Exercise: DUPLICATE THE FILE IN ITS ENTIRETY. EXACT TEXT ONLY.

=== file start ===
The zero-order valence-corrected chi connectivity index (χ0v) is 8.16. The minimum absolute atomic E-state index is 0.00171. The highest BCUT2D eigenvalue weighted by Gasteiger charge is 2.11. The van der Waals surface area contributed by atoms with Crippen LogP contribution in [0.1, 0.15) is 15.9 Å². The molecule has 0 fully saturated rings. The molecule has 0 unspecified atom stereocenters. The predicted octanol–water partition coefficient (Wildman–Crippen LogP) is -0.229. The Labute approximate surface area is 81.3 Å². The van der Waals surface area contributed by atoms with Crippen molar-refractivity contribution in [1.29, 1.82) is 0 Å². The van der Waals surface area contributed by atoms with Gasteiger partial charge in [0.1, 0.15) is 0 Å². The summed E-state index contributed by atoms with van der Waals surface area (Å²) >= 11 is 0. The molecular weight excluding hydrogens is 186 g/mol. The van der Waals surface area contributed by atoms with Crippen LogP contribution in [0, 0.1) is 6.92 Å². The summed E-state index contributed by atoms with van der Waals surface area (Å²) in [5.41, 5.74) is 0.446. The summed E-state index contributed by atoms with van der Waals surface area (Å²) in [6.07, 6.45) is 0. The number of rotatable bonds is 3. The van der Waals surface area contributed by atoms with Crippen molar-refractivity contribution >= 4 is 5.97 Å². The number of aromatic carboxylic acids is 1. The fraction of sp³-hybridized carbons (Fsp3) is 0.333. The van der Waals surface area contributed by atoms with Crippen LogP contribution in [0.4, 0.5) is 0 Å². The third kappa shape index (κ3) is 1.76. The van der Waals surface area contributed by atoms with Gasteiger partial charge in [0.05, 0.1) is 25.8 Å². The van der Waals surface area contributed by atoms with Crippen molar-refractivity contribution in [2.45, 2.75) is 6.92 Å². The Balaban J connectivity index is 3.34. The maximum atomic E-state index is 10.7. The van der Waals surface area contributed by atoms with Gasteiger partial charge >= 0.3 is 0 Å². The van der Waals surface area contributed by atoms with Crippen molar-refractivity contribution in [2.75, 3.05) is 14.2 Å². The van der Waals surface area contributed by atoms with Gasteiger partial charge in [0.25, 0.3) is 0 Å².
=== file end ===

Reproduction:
The zero-order valence-corrected chi connectivity index (χ0v) is 8.16. The minimum absolute atomic E-state index is 0.00171. The highest BCUT2D eigenvalue weighted by Gasteiger charge is 2.11. The van der Waals surface area contributed by atoms with Crippen LogP contribution in [0.1, 0.15) is 15.9 Å². The molecule has 0 fully saturated rings. The molecule has 0 unspecified atom stereocenters. The predicted octanol–water partition coefficient (Wildman–Crippen LogP) is -0.229. The Labute approximate surface area is 81.3 Å². The van der Waals surface area contributed by atoms with Crippen molar-refractivity contribution in [1.29, 1.82) is 0 Å². The van der Waals surface area contributed by atoms with Gasteiger partial charge in [0.1, 0.15) is 0 Å². The summed E-state index contributed by atoms with van der Waals surface area (Å²) >= 11 is 0. The molecular weight excluding hydrogens is 186 g/mol. The van der Waals surface area contributed by atoms with Crippen LogP contribution in [0, 0.1) is 6.92 Å². The summed E-state index contributed by atoms with van der Waals surface area (Å²) in [5.41, 5.74) is 0.446. The summed E-state index contributed by atoms with van der Waals surface area (Å²) in [6.07, 6.45) is 0. The number of rotatable bonds is 3. The van der Waals surface area contributed by atoms with Crippen molar-refractivity contribution >= 4 is 5.97 Å². The number of aromatic carboxylic acids is 1. The fraction of sp³-hybridized carbons (Fsp3) is 0.333. The van der Waals surface area contributed by atoms with Crippen LogP contribution in [0.4, 0.5) is 0 Å². The third kappa shape index (κ3) is 1.76. The van der Waals surface area contributed by atoms with Gasteiger partial charge in [0.05, 0.1) is 25.8 Å². The van der Waals surface area contributed by atoms with Crippen molar-refractivity contribution in [2.45, 2.75) is 6.92 Å². The Balaban J connectivity index is 3.34. The maximum atomic E-state index is 10.7. The van der Waals surface area contributed by atoms with Gasteiger partial charge >= 0.3 is 0 Å². The van der Waals surface area contributed by atoms with Crippen molar-refractivity contribution in [2.75, 3.05) is 14.2 Å². The van der Waals surface area contributed by atoms with Gasteiger partial charge in [0.25, 0.3) is 0 Å².